Reimagining Monuments on the National Mall
Monuments play an important role in defining national identity, and there are no sites more central to the art of monument-making in the United States than Washington, DC’s, National Mall. This summer, six artists were invited to participate in a pilot program inviting them to explore new ways of thinking about monuments and to commemorate untold stories of our nation’s history using the National Mall as their canvas. One of those artists, Ashon Crawley, an artist, composer and professor of religious studies and African-American and African studies with UVA’s College and Graduate School of Arts & Sciences is using the opportunity to honor queer Black musicians whose lives were cut short by AIDS.
With the Washington Monument and the National Museum of African American History and Culture as its backdrop, Crawley’s exhibit, “HOMEGOING,” is a temporary, mixed-media installation that combines sculpture and music evocative of the Black church experience to create a shrine to the musicians who have been misunderstood and marginalized even within their own communities and families.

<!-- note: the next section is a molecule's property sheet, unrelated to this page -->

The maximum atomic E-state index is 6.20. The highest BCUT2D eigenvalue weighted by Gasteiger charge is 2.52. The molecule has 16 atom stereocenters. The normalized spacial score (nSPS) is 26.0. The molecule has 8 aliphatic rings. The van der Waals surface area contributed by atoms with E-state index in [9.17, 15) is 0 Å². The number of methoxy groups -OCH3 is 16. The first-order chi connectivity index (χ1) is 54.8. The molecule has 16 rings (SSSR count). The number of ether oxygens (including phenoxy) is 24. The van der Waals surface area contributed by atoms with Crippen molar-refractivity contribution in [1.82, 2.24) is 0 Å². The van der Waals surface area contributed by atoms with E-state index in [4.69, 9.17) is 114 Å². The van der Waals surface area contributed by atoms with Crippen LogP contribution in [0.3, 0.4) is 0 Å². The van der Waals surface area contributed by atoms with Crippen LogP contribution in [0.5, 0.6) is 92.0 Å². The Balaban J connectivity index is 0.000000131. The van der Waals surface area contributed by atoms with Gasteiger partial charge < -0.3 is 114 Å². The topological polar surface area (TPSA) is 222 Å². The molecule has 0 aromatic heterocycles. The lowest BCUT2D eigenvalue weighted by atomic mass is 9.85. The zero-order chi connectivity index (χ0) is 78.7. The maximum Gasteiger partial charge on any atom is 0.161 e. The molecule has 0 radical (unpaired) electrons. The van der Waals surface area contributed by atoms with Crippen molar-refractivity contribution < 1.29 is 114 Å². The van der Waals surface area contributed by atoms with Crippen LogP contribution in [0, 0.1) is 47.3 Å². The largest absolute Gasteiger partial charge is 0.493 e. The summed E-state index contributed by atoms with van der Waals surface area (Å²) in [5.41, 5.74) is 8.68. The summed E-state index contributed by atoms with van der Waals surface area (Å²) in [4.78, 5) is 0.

“In the Black community, homegoing ceremonies are really important when people die, and the AIDS crisis interrupted our capacity to celebrate the lives of so many of those who were lost,” Crawley said. “When these musicians, choir directors and singers died, their queerness was never spoken of, or it was spoken of in a dismissive way if they were given a homegoing ceremony at all. Oftentimes, they weren’t, and ‘HOMEGOING’ is an attempt to reckon with that past and how that past is still present with us.”
“HOMEGOING” is part of the Beyond Granite: Pulling Together exhibition, an initiative the nonprofit organization Monument Lab that builds platforms for civic engagement, historical interpretation and storytelling that reimagines the role monuments play in the nation’s capital and beyond. The exhibition is hosted by the Trust for the National Mall, the National Capital Planning Commission and the National Park Service and is funded by the Mellon Foundation’s Monuments Project. Beyond Granite is free and open to the public through September 18, 2023.